I copy my system preferences to Dropbox's Private directory and use symlinks to link them back to their original location on my hard drive.
After I copy the directories to the Private folder, I delete (or rename) the original directory. I then open a Terminal window and type the following command:
ln -s ~/Dropbox/private/path/to/folder ~/Library/path/to/original/folder
What this does is makes the operating system think the directory exists in the Library directory when it really lives in Dropbox. Any changes I make or the software makes to my preferences now lives in Dropbox. An added plus to this is if you run multiple macs with the same applications, you can do the same on all your computers. One change shows up on all Macs.
Blog Image Repository
Dropbox gives you a public folder. From this directory I have a blog folder that I store images for web use. Right clicking on an image (that has already been uploaded to Dropbox) allows you to choose Dropbox > Copy Public Link to serve this to the web.
This is a nice feature that I tell a lot of artists about. Some have really utilized the feature. When you save a file that's stored on Dropbox, it will keep a new version of that file on the server. I know we always try to do incremental saves but sometimes it's not a perfect world.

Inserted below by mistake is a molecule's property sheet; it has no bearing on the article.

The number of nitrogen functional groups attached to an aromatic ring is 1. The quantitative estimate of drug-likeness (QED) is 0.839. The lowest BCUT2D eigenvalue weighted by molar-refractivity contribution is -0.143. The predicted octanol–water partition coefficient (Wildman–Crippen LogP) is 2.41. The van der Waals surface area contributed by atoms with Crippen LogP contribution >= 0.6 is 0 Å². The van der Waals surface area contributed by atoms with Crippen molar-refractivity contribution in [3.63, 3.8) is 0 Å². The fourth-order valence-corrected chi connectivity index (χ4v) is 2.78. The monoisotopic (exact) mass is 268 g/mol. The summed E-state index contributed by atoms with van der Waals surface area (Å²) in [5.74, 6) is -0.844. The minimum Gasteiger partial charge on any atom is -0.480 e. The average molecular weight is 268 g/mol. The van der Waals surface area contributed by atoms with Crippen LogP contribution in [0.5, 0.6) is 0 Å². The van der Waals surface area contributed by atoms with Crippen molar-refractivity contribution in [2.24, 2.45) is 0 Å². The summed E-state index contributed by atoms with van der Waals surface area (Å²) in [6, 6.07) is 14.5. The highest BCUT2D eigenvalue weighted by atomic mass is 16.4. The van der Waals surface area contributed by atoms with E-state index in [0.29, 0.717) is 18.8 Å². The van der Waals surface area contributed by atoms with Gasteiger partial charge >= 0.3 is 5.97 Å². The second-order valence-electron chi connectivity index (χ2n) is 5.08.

From within the Dropbox website, if you click the row that a file is listed on, options show up at the top of the page. Click the "more" link at the top right and you can select "previous versions".
Dropbox allows you to restore one of the prior dated file reversions. However there is a DANGER. Copy the original file on your hard drive FIRST. Restoring a file from Dropbox will overwrite your current file with the older version and you cannot undo this change.
Backblaze is a nice externally hosted backup service that I've been using for years. I think it was Von Glitschka who originally turned me onto it. I know there are other services and probably better, but I have had no problems with Backblaze to date (knock on virtual wood). It takes a few minutes to install. After which, It takes a few days to a week to get your initial backup finished depending on your upload speeds with your ISP.